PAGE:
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Think of the swanky downtown offices or high-rise apartments in your surrounding area. Chances are they’re what is known as a Class A property. Class A properties are generally newer
properties, well-located in the market and typically professionally managed. You may admire their size and architecture, but do you ever stop to think about the security that happens behind the scenes? It takes a special kind of security professional to perform the job well. They must interact well with tenants, cover a large area, and perform various duties. It’s important to be aware of common safety concerns and to pick the right security provider. After all, security professionals are a reflection of both their employer and the client.

Sunstates Security understands how important it is to acknowledge your organization’s culture and identify what is important in servicing your multiple levels of clientele: whether it’s your employees, visitors, or surrounding community. Security professionals working in these properties need to be able to balance a dual role. One component of their role is to serve as a public ambassador and provide the best experience for all tenants, contractors, and visitors. Security professionals must fulfill this side of the job while simultaneously ensuring that all property safety protocols are enforced.

Security professionals must cater to the public ambassador portion of the role in a multitude of ways. They are often responsible for greeting tenants (employees of the building, residents, etc.). They provide directions to guests, answer phone calls at reception, and more. Often, the mere physical presence of an officer while they perform their public ambassador duties can deter security threats.

The other component of a security professionals’ job in a Class A property is to monitor for physical security issues like “piggybacking” or “tailgating”, and maintenance issues. Piggybacking is when an individual enters the building directly behind someone who is authorized to be there, while they themselves are not. This could happen when someone swipes their access key to enter the building and another person follows through directly after without having their own key. Security professionals often are tasked with performing patrols around the building and on each floor to monitor for maintenance issues like water leaks and lighting outages. At Sunstates, our officers utilize electronic reporting tools that allow them to report issues like these as soon as they encounter them.

Given the duality of the role, it’s important you have security professionals who are recruited and trained to the highest standard. Sunstates has extensive experience hiring security professionals who can perform all aspects of this unique role. Contact us to learn more about our security services in Class A properties.

Written by Sunstates Security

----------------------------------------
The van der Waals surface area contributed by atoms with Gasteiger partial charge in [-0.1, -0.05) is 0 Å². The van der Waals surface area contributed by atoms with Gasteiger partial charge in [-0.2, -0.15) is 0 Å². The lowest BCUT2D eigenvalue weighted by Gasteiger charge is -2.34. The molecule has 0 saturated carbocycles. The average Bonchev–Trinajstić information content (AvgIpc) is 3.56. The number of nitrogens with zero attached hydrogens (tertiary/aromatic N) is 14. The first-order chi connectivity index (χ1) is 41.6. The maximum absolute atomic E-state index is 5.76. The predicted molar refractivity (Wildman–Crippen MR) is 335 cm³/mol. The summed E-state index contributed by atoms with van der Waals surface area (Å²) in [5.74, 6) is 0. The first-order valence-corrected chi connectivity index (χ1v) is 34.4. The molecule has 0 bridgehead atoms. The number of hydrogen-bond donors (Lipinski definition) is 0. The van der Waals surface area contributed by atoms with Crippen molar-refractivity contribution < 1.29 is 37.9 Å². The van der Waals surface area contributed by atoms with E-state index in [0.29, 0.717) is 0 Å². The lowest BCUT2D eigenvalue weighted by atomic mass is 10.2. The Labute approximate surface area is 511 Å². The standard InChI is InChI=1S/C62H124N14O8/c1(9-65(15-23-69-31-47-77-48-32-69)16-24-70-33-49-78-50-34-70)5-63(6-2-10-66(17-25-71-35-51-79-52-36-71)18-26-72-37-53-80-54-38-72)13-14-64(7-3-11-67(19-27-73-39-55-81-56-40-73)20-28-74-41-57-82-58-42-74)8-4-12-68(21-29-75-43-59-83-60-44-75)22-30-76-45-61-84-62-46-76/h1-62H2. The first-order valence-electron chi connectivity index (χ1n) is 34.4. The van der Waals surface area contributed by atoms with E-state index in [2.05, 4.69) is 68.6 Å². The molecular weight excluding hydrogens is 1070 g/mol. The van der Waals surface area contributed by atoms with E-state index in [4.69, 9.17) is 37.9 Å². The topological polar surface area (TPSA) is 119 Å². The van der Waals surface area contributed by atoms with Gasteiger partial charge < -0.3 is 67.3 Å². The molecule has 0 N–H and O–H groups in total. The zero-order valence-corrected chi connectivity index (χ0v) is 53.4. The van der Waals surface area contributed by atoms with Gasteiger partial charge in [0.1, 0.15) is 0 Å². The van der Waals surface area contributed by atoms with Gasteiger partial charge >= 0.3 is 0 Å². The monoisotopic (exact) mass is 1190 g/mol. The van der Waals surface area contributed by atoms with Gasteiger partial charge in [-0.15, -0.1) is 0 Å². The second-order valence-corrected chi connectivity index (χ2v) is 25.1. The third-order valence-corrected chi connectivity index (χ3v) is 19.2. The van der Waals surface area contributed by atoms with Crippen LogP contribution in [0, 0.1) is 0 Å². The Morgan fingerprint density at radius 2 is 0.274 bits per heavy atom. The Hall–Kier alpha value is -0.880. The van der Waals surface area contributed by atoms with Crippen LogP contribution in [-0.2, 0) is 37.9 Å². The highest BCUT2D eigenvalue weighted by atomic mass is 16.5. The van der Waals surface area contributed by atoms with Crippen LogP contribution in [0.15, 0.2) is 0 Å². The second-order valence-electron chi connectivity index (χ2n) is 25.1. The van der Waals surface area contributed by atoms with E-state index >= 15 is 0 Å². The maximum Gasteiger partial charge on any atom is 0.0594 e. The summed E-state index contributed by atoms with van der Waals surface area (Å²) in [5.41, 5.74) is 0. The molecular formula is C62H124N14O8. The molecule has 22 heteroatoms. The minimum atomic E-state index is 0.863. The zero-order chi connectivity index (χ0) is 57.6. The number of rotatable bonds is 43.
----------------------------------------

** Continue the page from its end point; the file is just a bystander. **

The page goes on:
August 20th, 2019 at 4:46 pm

Active Shooter Safety

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On April 30, 2019 two students at UNC Charlotte were fatally shot and four were injured when a 22-year-old opened fire on campus. Only a week later on May 7, 2019, a shooting occurred at a Colorado school resulting in one death and eight injuries. These tragedies are the most recent examples of the escalating trend of active shooter scenarios taking place across the country. Sunstates Security offers our heartfelt thoughts and sympathies to all those affected by the past week’s events, as well as the victims of all gun-related violence. We take active shooter preparedness very seriously and encourage everyone to have an emergency plan in place. Terry Hairston, CEO of Defend and Protect, Inc. recently presented a training session to Sunstates management staff enforcing the message that “You never know what you prevent, you only know what you don’t”. Let this be a reminder to have plans in place and know the best ways to respond if the situation arises. For the purpose of this blog, we’ll focus on three things: prevention, preparation, and best courses of action.

Prevention of Workplace Violence

Active shooter scenarios can occur anywhere, but often occur in the workplace. Key ways to help prevent workplace violence include fostering a respectful work environment and knowing the warning signs of someone who might be considering violence. Common signs include:

  • Increased use of alcohol and/or illegal drugs
  • Unexplained increase in absenteeism
  • Resistance and overreaction to changes in policies and procedures
  • Noticeably unstable, emotional responses
  • Comments about “putting things in order” or “getting even”
  • Increase in interest and comments about firearms, other weapons and violent crimes

The most important step in prevention is sharing information with management and/or law enforcement if you suspect anything suspicious about co-workers or unfamiliar visitors in your workplace.

Preparation

It is vital to have an emergency action plan in place and to practice the plan. People often think that an active shooter scenario will never happen to them. Unfortunately, violence doesn’t make exceptions for any person or setting, so it is critical to always maintain a high level of situational awareness. Create your action plan and focus on these components: